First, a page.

What The Heck Is 5/24?

We get at least three questions a day from people asking to clarify aspects of Chase’s 5/24 rule. In many cases, these folks understand the gist of the policy, but get lost in the details. More and more I’m realizing that this is happening because the words and terms being used to describe the rules don’t necessarily have universal or obvious definitions.

So I figured it would be helpful to go through those terms in a concrete way. If nothing else, it will give us somewhere to link back to.

And if you already know all this, and don’t want to stick around while I literally cite chapter and verse, here’s a very good puppy meeting a baby goat:

What is Chase’s 5/24 policy?

With Chase’s 5/24 policy, you typically won’t be approved for particular cards if you’ve opened five or more new accounts in the past 24 months. This is more of a general guideline than a strict rule, though.

Part of what makes it confusing is that not all cards (or all customers) are bound by this policy, but we’ll get to that in a second.

“Counts towards”

You would think that this would be as simple as adding up all your approvals over the past 24 months. Once you get to five, you win (or lose, possibly, I suppose).

The trick here, however, is that in order for approvals to count towards your five, they have to be reported. In particular, while the inquiries for non-Chase business cards will still generally show up on your personal credit report, the opening of the card may not.

American Express small business cards typically don’t report on personal credit reports, for example, so when we say they don’t “count towards” 5/24 it means that since they won’t be visible, they literally won’t be counted.

Meanwhile, if you’re an authorized user on a card, that will show up and in many cases be counted by the computer towards your five. Readers report success in explaining that the authorized user accounts are just that, and having a rep run things again.

So when you’re figuring out what your n of 24 is, here’s the math:

# of reported new accounts – authorized user accounts =
# of new approvals

Again, keep in mind that some non-Chase business cards won’t be reported in the same way, which is what makes them “not count” here. It’s not that Chase is giving special dispensations to certain competitor cards.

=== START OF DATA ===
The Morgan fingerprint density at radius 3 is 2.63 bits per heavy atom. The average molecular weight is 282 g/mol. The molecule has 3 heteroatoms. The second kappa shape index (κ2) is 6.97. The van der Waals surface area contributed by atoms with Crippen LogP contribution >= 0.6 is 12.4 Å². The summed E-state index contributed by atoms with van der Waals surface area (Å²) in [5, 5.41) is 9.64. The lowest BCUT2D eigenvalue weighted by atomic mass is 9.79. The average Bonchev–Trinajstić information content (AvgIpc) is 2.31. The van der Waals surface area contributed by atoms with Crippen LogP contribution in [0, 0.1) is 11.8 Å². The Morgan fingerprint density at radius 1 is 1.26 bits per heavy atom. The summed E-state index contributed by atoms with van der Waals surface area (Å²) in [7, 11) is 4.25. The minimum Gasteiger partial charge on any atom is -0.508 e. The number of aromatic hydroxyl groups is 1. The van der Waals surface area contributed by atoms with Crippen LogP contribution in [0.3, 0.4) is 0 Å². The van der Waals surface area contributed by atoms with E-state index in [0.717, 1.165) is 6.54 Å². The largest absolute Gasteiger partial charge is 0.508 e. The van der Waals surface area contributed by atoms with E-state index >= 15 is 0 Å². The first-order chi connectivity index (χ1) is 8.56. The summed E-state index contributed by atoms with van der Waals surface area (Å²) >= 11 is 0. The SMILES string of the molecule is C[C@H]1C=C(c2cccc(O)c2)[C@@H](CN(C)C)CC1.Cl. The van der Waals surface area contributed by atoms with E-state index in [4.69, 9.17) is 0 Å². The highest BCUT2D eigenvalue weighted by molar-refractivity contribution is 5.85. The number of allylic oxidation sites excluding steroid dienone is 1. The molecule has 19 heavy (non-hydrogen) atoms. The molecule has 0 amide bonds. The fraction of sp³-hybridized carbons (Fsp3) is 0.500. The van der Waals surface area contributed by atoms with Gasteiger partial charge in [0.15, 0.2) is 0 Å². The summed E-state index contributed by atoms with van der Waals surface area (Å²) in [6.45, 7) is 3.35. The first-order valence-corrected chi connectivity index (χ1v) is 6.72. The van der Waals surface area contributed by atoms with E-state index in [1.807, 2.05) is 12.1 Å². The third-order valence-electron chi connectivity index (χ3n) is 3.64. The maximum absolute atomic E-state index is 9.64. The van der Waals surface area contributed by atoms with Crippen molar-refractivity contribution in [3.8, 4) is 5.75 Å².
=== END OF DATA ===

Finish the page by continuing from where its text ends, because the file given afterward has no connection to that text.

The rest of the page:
All of your approvals theoretically count towards your five, it’s just a matter of what shows up on the list.

Make sense?

“Subject to”

Alright, so now that we’re all on the same page about what counts and doesn’t, let’s talk about what is meant by cards being “subject to 5/24.” This phrase is used to describe cards that fall under the 5/24 policy.

If a card is “subject to” 5/24, that means it is affected by, or under the control of, the 5/24 rule.

And now I’m probably going to infuriate and offend everyone (hopefully equally, though for a wide variety of reasons!) by giving you a surefire way to remember this, courtesy of the King James Version of Ephesians 5:24 (which...):

“Therefore as the church is subject unto Christ, so let the wives be to their own husbands in every thing.”

Regardless of your feelings on that particular verse (or the politics of the translation, I suppose), you’re not going to forget it now. 😉

So some Chase cards are “subject to” 5/24, and others are exempt. Most cards issued in partnership with another travel brand don’t fall under this policy, unless the co-brand partnership includes small business cards.

That’s a long way of saying that the Ultimate Rewards cards fall under 5/24, as do the United and Marriott cards, and the others don’t. Ben gave the rundown on the current 5/24 situation here.

And regardless of whether or not a Chase card is “subject to” 5/24, if you are approved for the card, it “counts towards” your future # of new approvals as per the above discussion.

Bottom line